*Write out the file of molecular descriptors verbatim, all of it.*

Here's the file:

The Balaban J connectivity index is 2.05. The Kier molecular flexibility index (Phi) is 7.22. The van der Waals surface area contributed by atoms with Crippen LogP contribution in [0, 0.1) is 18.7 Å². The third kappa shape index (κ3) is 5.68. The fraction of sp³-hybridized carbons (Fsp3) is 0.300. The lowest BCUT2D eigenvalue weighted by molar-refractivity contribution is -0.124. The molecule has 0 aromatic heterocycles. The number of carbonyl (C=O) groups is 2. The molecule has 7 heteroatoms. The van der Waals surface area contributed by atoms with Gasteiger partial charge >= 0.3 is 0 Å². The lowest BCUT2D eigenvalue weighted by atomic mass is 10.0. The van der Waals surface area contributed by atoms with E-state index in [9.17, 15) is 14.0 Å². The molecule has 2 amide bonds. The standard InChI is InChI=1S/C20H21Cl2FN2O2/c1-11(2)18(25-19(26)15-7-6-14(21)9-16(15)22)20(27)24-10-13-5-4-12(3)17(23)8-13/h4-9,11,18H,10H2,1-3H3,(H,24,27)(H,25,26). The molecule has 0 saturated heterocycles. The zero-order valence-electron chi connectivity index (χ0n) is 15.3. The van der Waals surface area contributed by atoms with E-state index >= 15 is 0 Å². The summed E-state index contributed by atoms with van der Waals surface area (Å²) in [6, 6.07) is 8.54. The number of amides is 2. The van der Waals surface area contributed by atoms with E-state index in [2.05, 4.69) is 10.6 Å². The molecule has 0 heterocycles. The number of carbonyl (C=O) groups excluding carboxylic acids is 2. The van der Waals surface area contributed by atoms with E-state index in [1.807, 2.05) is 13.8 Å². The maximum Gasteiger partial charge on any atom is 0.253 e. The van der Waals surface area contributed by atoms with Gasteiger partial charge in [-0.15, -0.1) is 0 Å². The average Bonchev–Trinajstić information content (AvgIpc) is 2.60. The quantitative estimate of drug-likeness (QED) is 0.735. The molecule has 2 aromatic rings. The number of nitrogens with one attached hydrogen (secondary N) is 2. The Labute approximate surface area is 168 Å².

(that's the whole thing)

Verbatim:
The Balaban J connectivity index is 2.05. The Kier molecular flexibility index (Phi) is 7.22. The van der Waals surface area contributed by atoms with Crippen LogP contribution in [0, 0.1) is 18.7 Å². The third kappa shape index (κ3) is 5.68. The fraction of sp³-hybridized carbons (Fsp3) is 0.300. The lowest BCUT2D eigenvalue weighted by molar-refractivity contribution is -0.124. The molecule has 0 aromatic heterocycles. The number of carbonyl (C=O) groups is 2. The molecule has 7 heteroatoms. The van der Waals surface area contributed by atoms with Gasteiger partial charge >= 0.3 is 0 Å². The lowest BCUT2D eigenvalue weighted by atomic mass is 10.0. The van der Waals surface area contributed by atoms with E-state index in [9.17, 15) is 14.0 Å². The molecule has 2 amide bonds. The standard InChI is InChI=1S/C20H21Cl2FN2O2/c1-11(2)18(25-19(26)15-7-6-14(21)9-16(15)22)20(27)24-10-13-5-4-12(3)17(23)8-13/h4-9,11,18H,10H2,1-3H3,(H,24,27)(H,25,26). The molecule has 0 saturated heterocycles. The zero-order valence-electron chi connectivity index (χ0n) is 15.3. The van der Waals surface area contributed by atoms with E-state index >= 15 is 0 Å². The summed E-state index contributed by atoms with van der Waals surface area (Å²) in [6, 6.07) is 8.54. The number of amides is 2. The van der Waals surface area contributed by atoms with E-state index in [2.05, 4.69) is 10.6 Å². The molecule has 0 heterocycles. The number of carbonyl (C=O) groups excluding carboxylic acids is 2. The van der Waals surface area contributed by atoms with E-state index in [1.807, 2.05) is 13.8 Å². The maximum Gasteiger partial charge on any atom is 0.253 e. The van der Waals surface area contributed by atoms with Gasteiger partial charge in [-0.15, -0.1) is 0 Å². The average Bonchev–Trinajstić information content (AvgIpc) is 2.60. The quantitative estimate of drug-likeness (QED) is 0.735. The molecule has 2 aromatic rings. The number of nitrogens with one attached hydrogen (secondary N) is 2. The Labute approximate surface area is 168 Å².